Reconsidering Complex Branch Predictors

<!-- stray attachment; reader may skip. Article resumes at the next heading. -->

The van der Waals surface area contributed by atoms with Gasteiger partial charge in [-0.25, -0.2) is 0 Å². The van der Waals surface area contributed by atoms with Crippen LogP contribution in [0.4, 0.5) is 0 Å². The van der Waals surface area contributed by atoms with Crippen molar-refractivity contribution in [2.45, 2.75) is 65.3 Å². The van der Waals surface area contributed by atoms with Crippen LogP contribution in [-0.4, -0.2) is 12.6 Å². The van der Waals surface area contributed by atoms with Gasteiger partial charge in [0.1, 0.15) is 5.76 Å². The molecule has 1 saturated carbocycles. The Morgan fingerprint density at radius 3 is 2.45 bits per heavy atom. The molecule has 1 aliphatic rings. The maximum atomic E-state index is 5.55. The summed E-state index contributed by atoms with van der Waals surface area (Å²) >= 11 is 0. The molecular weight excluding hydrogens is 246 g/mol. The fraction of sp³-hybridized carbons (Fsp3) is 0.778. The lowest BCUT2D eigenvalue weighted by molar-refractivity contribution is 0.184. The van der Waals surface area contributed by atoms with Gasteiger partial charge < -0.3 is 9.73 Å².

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© 2003 IEEE. To sustain instruction throughput rates in more aggressively clocked microarchitectures, microarchitects have incorporated larger and more complex branch predictors into their designs, taking advantage of the increasing numbers of transistors available on a chip. Unfortunately, because of penalties associated with their implementations, the extra accuracy provided by many branch predictors does not produce a proportionate increase in performance. Specifically, we show that the techniques used to hide the latency of a large and complex branch predictor do not scale well and will be unable to sustain IPC for deeper pipelines. We investigate a different way to build large branch predictors. We propose an alternative predictor design that completely hides predictor latency so that accuracy and hardware budget are the only factors that affect the efficiency of the predictor. Our simple design allows the predictor to be pipelined efficiently by avoiding difficulties introduced by complex predictors. Because this predictor eliminates the penalties associated with complex predictors, overall performance exceeds that of even the most accurate known branch predictors in the literature at large hardware budgets. We conclude that as chip densities increase in the next several years, the accuracy of complex branch predictors must be weighed against the performance benefits of simple branch predictors.
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